Facebook glitch shared 14 million users' private posts publicly

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San Francisco: Facebook acknowledged Thursday a software glitch that changed the settings of some 14 million users, potentially making some posts public even if they were meant to be private. That's because the company had promised that the setting users set in their most recent privacy preferences would be maintained for future posts.

"We'd like to apologize for this mistake", Erin Egan, Facebook's chief privacy officer, said in today's statement.

Facebook has been criticized for its tendency to retroactively notify users of security bugs or breaches. People could have changed the individual audience setting on posts, but would have had to notice the setting was different from what they'd chosen. "We'd like to apologise for this mistake".

Facebook said it will reach out to the users who are thought to have been affected by the bug.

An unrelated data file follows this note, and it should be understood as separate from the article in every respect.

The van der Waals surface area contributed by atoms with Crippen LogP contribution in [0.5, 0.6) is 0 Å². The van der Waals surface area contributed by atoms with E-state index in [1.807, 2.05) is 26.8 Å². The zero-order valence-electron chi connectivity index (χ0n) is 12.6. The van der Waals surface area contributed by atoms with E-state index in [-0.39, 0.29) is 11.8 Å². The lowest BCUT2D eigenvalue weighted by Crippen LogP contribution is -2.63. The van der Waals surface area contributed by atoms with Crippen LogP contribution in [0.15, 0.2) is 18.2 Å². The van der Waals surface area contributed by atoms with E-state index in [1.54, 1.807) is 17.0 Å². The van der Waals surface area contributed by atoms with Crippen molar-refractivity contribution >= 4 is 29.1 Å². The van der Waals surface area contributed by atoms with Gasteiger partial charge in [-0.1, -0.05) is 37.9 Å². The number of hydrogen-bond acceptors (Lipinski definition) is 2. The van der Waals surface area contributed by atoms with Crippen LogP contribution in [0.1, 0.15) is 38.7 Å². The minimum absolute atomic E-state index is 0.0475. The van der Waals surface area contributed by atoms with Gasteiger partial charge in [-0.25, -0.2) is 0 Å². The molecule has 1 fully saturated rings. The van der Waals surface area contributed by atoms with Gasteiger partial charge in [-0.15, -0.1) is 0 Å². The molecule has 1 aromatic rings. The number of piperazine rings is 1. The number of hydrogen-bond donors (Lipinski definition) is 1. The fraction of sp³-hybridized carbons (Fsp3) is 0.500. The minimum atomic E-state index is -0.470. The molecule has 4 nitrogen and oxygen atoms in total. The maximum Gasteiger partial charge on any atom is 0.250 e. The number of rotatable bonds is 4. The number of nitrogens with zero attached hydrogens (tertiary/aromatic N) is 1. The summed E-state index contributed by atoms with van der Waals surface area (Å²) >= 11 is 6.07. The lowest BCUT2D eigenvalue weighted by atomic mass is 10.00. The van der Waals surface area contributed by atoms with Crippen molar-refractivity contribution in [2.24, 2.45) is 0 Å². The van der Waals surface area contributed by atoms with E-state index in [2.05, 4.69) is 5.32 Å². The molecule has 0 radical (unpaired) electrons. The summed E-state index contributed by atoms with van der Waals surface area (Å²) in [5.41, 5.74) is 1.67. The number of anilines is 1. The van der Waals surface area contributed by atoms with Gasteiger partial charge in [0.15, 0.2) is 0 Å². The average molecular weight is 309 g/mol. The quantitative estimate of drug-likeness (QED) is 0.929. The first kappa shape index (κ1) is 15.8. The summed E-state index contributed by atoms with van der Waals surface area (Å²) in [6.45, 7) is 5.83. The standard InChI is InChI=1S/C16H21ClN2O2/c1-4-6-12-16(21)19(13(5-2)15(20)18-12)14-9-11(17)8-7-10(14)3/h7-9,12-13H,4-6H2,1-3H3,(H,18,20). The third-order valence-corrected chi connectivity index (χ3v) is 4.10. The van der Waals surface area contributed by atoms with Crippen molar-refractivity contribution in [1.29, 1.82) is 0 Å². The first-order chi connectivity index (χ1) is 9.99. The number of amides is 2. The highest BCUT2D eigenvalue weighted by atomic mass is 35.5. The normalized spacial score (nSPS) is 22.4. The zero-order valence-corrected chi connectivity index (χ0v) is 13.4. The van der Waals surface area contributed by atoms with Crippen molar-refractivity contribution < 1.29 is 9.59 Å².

'Within the United States alone, we have played a pivotal role in winning presidential races as well as congressional and state elections, ' with data on more than 230 million American voters, Cambridge Analytica claims on its website.

What did the bug do?

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When posting on Facebook, users have the ability to specify who can see their posts. These items, which include posts and photo albums, are automatically public.

Facebook remembers what setting you last chose and automatically selects it the next time you make a post. After Facebook employees discovered the bug, which occurred while the tech giant was testing a new feature, the company claimed workers went back and changed the privacy settings for all posts shared by those 14 million users during that time.

Considering that Facebook has almost 2.2 billion users worldwide, the number of affected users is small. Facebook will also flag for the user which posts they shared between May 18 and May 27, and will show them what the privacy setting was on that post.

Facebook is facing a major new privacy gaffe.

This week, it has been answering questions about the nature of data-sharing deals with handset makers including Chinese manufacturers Huawei and ZTE.

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